Path clears for Bishop in AG contest

FILE - U.S. Rep. Dan Bishop, R-N.C., votes for Rep. Byron Donalds, R-Fla., in the House chamber as the House meets for a second day to elect a speaker and convene the 118th Congress, Jan. 4, 2023, in Washington. Bishop announced on Thursday, Aug. 3, that he would run for North Carolina attorney general in 2024 rather than seek to remain in Congress, where he's become a conservative foil to House Speaker Kevin McCarthy. (AP Photo/Alex Brandon, File)

RALEIGH — When Rep. Dan Bishop decided to trade a Capitol Hill office for a chance to become North Carolina’s top law enforcement officer, candidates who expressed interest in the Republican nomination stepped aside — except for Tom Murry. That changed, however, as the former state legislator and current assistant district attorney is opting for a run for the N.C. Court of Appeals. 

The entry of Bishop into the race changed the calculus for Murry, who began campaigning for the post shortly after the 2022 general election. Other rumored candidates who were eyeing the race included Andrew Murray, a former U.S. attorney and current district attorney in Henderson County, and Sam Hayes, general counsel for House Speaker Tim Moore and former 2020 Republican primary candidate.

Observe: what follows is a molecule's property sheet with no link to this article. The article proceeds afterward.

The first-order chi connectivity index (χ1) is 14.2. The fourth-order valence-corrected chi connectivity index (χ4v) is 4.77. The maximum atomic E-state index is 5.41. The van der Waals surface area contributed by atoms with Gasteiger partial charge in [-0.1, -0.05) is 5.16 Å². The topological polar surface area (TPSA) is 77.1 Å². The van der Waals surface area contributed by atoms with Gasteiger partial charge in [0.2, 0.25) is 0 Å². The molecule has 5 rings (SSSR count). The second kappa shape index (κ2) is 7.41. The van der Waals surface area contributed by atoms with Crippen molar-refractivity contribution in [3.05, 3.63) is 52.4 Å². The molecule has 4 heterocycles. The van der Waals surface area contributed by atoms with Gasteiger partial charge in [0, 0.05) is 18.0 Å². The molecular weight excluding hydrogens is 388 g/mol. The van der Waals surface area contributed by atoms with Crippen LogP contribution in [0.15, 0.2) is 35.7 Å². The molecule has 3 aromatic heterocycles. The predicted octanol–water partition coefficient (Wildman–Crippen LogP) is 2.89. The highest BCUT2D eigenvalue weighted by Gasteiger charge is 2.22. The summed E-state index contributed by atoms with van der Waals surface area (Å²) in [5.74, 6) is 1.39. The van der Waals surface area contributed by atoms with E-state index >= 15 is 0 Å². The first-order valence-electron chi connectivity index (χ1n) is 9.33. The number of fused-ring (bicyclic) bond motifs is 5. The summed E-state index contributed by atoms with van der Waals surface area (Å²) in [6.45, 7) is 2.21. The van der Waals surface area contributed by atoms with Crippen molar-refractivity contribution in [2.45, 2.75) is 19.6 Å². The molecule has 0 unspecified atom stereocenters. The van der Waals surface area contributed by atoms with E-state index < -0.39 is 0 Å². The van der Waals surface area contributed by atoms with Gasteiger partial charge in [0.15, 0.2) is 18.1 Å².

Support from the national Republican Attorneys General Association (RAGA) and Club for Growth on Bishop’s behalf combined with raising nearly $1 million upon formally joining the race sent a clear message that Bishop was a heavy favorite in the race. 

Murry now is poised to join a primary race against current appellate judge Hunter Murphy, who won his first term on the court of appeals in 2016, and Rockingham County district court judge Chris Freeman, who announced for the seat over the summer. 

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Matt Mercer is the editor in chief of North State Journal and can be reached at [email protected].